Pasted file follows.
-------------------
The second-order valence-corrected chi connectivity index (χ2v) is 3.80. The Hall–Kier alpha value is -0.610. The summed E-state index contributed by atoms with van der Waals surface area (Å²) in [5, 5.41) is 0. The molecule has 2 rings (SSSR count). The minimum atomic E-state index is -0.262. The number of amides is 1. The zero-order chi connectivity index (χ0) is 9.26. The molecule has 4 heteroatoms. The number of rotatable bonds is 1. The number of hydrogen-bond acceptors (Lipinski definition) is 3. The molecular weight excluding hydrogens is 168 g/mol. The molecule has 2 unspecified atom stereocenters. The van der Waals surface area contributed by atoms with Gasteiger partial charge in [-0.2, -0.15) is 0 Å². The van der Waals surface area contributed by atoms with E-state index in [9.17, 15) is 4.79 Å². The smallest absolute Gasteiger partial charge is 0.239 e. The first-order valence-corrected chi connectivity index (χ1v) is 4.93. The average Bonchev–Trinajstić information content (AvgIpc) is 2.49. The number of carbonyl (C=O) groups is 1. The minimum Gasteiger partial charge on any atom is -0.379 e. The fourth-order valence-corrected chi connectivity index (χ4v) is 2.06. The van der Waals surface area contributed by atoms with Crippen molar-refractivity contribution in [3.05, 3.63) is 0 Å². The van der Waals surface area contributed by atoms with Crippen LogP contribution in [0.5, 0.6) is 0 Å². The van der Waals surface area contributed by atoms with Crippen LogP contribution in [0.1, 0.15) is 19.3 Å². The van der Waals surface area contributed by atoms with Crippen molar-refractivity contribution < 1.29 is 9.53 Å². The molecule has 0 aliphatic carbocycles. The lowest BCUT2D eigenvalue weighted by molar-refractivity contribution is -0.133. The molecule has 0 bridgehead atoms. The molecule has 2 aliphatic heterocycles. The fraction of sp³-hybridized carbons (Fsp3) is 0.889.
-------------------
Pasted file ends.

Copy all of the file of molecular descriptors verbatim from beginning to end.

The second-order valence-corrected chi connectivity index (χ2v) is 3.80. The Hall–Kier alpha value is -0.610. The summed E-state index contributed by atoms with van der Waals surface area (Å²) in [5, 5.41) is 0. The molecule has 2 rings (SSSR count). The minimum atomic E-state index is -0.262. The number of amides is 1. The zero-order chi connectivity index (χ0) is 9.26. The molecule has 4 heteroatoms. The number of rotatable bonds is 1. The number of hydrogen-bond acceptors (Lipinski definition) is 3. The molecular weight excluding hydrogens is 168 g/mol. The molecule has 2 unspecified atom stereocenters. The van der Waals surface area contributed by atoms with Gasteiger partial charge in [-0.2, -0.15) is 0 Å². The van der Waals surface area contributed by atoms with E-state index in [9.17, 15) is 4.79 Å². The smallest absolute Gasteiger partial charge is 0.239 e. The first-order valence-corrected chi connectivity index (χ1v) is 4.93. The average Bonchev–Trinajstić information content (AvgIpc) is 2.49. The number of carbonyl (C=O) groups is 1. The minimum Gasteiger partial charge on any atom is -0.379 e. The fourth-order valence-corrected chi connectivity index (χ4v) is 2.06. The van der Waals surface area contributed by atoms with Crippen molar-refractivity contribution in [3.05, 3.63) is 0 Å². The van der Waals surface area contributed by atoms with Crippen LogP contribution in [0.5, 0.6) is 0 Å². The van der Waals surface area contributed by atoms with Crippen LogP contribution in [0.1, 0.15) is 19.3 Å². The van der Waals surface area contributed by atoms with Crippen molar-refractivity contribution < 1.29 is 9.53 Å². The molecule has 0 aliphatic carbocycles. The lowest BCUT2D eigenvalue weighted by molar-refractivity contribution is -0.133. The molecule has 0 bridgehead atoms. The molecule has 2 aliphatic heterocycles. The fraction of sp³-hybridized carbons (Fsp3) is 0.889.